Mental Health Care Doesn't Stop Murder, According to Decades-Long Study

A forensic technician ties a used police line together to seal off a crime scene. Daniel Becerril / Reuters

It's been 16 days since a man shot at a crowd of 22,000 people, murdered 59 and injured many more at a concert in Las Vegas. After the event, as after other mass shootings in the U.S., a familiar cycle occurred: speculation as to whether the shooter was mentally ill, coverage all but proving (with exception) the shooter was not and the discussion of this trope in the media. Now, a new study from Canada further complicates the idea that there's any meaningful connection between severe mental illness and violent crime.

Researchers looked at the rates of murder committed by people with "serious mental illness" in Ontario, Canada, from 1987 to 2012. Sifting through a mix of records from Ontario courts and other sources, they found that though psychiatric hospitals closed and access to mental health care declined in those years, the murder rates by those with serious mental illness stayed the same.

Of the 4,402 adults who committed murder in Ontario between 1987 and 2012, 163 had a known serious mental illness. While this work relates to a more specific debate on whether increased access to mental health care would reduce murder rates in Canada, it also alights on a very live meme in the United States: the conversation around mental illness in mass shootings.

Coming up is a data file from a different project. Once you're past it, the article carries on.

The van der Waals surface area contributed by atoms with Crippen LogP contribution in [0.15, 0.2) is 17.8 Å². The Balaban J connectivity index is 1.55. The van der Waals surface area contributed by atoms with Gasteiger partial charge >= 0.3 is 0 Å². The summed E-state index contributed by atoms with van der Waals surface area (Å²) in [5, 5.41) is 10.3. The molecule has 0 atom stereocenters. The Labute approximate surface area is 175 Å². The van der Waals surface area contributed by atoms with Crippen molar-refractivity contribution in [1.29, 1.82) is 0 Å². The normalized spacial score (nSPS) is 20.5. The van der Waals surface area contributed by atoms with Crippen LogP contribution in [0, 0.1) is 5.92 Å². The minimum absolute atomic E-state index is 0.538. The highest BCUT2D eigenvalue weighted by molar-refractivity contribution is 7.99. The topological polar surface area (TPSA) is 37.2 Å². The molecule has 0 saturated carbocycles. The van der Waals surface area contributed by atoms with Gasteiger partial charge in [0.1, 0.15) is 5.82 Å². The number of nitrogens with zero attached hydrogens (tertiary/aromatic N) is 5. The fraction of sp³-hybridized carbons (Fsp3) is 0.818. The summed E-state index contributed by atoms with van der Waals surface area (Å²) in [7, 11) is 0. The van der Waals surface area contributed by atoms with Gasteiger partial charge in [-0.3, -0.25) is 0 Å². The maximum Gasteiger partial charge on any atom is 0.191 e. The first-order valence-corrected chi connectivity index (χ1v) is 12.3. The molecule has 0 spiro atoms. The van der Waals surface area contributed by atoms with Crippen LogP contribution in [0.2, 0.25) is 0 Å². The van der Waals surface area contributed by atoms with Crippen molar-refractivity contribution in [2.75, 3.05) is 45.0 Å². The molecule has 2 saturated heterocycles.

To be clear, these researchers looked at all murders in Ontario—not mass shootings, and not in the U.S. But their findings mesh with other findings that highlight possible misperceptions around mental illness and violent crime. A 2001 study examined 34 teens who had committed mass murders and found that only 23 percent of them had a documented psychiatric history of any kind, meaning three out of four did not. Many more of them were described as loners, had problems with substance abuse or demonstrated a fascination with weapons.

A separate literature review found that male gender was another, separate strong predictor. In an interview with ProPublica, sociologist Jeffrey Swanson suggests focusing on "mental illness" is a category error when there are more specific indicators of violence. And as Richard Friedman wrote in The New York Times, while some mass killers do carry a psychiatric diagnosis, they don't necessarily see themselves as mentally ill and aren't always in contact with the mental health care system.

As Beth McGinty, a professor of public health at Johns Hopkins University, previously told Newsweek, some have raised the question of whether mass killings are more often attributed to mental illness when the killer is white. But as of yet, no one has systematically studied the association between these two things in media coverage.

Former President Barack Obama called for better mental health care in 2013 (he did also say that people with mental illness are more likely to be the victims of violence than its perpetrators). House Speaker Paul Ryan called mental health care reform a "critical ingredient" in reducing mass shootings.

That's a claim met with skepticism by many mental health professionals. Columbia psychiatrist Paul Appelbaum has previously told Newsweek that these statements often come as willful misdirection from politicians and members of the NRA. Regardless of their intent and their veracity, they'll likely be discussed again the next time a mass shooting occurs.